Brandon Whittaker, Rosenbauer aerial specialist, notes that the T-Rex platform can rotate 48 degrees to the left and right and has a smaller folding platform at the front that makes it easier to get victims and firefighters on and off the platform. “There’s also a rappelling arm in the basket and locks on the floor to hold a victim in a Stokes basket inside the platform instead of on top of the rails,” Whittaker says.
|5 Rosenbauer built this T-Rex for the Dubuque (IA) Fire Department. The rig has a 115-foot vertical reach and a 93-foot horizontal reach.|
“The platform can carry 1,400 pounds without a monitor and lights or 1,250 pounds with that equipment. As people enter the platform, the CAN Bus technology weighs each person to determine the maximum load,” he adds. “Also, there is impact protection around and under the platform, so if the operator gets too close to an object he can’t see, the Smart Aerial controls tell him where the object is, and he has to hold an override button to continue forward.”
Reichman says that Rosenbauer recently introduced its ACP 55 articulating Cobra platform that uses Smart Aerial features such as soft touch controls, envelope control, auto bedding, programmable cab and body controls, and a single joystick control. “The 55-foot length carries a 1,000-gpm monitor and waterway and has a 750-pound dry tip load and 500 pounds wet,” he says. “The system is all steel construction, can stand up to 50-mile-per-hour (mph) winds and ¼ inch of ice, and uses four A-style jacks with a jack spread of 11 feet 9 inches.”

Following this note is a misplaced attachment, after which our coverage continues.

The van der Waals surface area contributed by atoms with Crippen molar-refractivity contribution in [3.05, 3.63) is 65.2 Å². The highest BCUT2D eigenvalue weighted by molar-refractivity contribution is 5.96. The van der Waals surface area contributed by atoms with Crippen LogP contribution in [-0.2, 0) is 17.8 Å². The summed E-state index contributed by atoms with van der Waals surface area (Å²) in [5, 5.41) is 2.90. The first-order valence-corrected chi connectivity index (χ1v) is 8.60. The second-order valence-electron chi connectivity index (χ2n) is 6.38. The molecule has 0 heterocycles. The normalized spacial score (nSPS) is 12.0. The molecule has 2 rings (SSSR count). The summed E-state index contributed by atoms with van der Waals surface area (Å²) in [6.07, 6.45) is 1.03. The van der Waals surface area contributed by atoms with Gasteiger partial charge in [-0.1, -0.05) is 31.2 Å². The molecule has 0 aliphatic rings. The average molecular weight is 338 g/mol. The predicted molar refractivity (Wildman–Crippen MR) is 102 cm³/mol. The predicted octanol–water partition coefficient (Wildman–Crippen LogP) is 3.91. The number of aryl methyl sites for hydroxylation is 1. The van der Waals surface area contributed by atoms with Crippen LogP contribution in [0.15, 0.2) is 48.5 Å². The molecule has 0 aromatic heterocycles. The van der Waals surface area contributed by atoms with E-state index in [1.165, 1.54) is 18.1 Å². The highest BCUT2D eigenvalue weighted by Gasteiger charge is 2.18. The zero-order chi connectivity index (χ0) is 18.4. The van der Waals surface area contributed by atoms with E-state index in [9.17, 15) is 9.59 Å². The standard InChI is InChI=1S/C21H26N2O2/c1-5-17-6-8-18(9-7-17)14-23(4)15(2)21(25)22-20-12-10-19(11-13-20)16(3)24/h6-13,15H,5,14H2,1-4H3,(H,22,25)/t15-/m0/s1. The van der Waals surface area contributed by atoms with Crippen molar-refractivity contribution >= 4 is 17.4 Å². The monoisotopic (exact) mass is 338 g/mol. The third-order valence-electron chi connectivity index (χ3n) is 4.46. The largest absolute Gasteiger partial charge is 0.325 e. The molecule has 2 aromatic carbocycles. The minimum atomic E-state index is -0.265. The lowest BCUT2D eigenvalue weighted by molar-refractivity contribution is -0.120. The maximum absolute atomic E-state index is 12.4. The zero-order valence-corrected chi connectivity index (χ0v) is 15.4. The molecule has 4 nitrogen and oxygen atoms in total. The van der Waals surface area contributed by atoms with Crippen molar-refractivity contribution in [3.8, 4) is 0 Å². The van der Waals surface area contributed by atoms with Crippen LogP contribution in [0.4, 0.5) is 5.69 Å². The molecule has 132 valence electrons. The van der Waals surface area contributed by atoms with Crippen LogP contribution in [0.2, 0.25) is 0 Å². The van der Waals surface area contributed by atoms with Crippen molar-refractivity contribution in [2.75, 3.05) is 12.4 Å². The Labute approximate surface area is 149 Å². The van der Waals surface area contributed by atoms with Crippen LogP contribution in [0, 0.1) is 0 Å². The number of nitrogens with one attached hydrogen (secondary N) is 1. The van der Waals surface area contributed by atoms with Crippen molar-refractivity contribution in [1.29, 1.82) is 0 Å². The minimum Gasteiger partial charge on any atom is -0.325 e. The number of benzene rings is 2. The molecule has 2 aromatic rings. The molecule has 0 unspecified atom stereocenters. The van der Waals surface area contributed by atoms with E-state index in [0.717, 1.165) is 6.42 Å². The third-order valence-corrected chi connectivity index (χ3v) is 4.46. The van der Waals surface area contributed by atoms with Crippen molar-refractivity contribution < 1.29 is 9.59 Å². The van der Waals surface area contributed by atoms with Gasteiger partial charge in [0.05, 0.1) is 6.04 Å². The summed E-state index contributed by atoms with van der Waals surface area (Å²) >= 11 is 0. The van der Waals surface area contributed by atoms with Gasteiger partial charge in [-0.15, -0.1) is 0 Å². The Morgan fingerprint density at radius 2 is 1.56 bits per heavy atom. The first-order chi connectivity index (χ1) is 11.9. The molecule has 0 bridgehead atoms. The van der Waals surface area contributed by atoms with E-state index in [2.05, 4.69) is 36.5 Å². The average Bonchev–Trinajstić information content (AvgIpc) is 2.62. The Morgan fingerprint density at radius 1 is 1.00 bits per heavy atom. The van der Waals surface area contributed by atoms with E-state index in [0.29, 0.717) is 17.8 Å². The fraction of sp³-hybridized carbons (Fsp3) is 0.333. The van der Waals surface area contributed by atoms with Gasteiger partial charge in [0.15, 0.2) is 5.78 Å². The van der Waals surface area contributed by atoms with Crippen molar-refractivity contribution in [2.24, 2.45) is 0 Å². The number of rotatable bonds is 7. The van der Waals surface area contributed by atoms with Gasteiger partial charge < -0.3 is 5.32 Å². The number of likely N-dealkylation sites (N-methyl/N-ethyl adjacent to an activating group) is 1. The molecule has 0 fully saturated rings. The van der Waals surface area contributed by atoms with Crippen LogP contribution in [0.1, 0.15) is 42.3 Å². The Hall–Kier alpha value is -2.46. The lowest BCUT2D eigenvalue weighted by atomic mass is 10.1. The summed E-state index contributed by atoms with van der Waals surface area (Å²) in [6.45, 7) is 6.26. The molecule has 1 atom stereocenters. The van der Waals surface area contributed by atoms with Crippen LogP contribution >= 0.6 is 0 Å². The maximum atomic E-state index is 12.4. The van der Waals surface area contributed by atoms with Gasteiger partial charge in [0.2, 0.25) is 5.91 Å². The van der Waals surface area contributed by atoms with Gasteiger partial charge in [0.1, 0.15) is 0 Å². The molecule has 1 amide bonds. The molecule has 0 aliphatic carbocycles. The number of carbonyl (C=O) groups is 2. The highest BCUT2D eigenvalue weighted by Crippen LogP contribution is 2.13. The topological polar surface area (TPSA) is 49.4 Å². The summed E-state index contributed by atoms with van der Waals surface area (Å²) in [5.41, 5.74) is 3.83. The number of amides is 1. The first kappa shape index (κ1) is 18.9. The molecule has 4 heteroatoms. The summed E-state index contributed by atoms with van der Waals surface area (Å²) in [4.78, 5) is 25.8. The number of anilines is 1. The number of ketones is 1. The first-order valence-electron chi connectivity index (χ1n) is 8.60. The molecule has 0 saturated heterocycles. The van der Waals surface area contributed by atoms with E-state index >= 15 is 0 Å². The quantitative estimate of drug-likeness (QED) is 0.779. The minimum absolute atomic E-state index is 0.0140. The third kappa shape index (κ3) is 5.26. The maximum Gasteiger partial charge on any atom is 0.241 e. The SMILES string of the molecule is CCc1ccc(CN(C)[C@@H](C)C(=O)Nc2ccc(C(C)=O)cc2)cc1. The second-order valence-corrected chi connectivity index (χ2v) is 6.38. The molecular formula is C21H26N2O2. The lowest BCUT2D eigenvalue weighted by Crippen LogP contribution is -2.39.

|6 This Stinger HRET is mounted on a Rosenbauer-built Panther ARFF chassis.|
Rosenbauer also makes the Stinger high reach extendable turret (HRET) with a 55-foot articulating boom and a piercing nozzle, mostly used on Panther ARFF units but also on some municipal pumpers, Reichman says. It also makes the Roadrunner straight boom in 55- and 68-foot lengths, typically carrying a 1,000-gpm monitor with a ladder section over the top. The boom uses two pairs of A-frame stabilizers at the rear and has a 500-pound dry tip load and 250 pounds wet.
Snorkel, TeleSqurt, and Squrt
|7 While most HRETs Rosenbauer builds are put on ARFF units, some are mounted on municipal fire apparatus, such as this Stinger HRET on a Rosenbauer Commander pumper for the Perry (GA) Fire Department.|
Dave Rider, director of global product management for Smeal Fire Apparatus, says Smeal’s subsidiary, Ladder Tower Company (LTC), makes the Snorkel, TeleSqurt, and Squrt lines of products. “The Snorkel is an articulating boom platform that’s available in a 55-foot model that is stabilized by four A-style outriggers,” Rider says. Until Smeal took over the company, the last Snorkel built was about 25 years ago, Rider points out, so LTC had to redraw the original blueprints with computer-aided design software, convert them into 3D, engineer a unit, build a model, and get it tested. “We started with the 55-footer and are looking at converting the blueprints and reengineering the prior 85-foot model,” he says.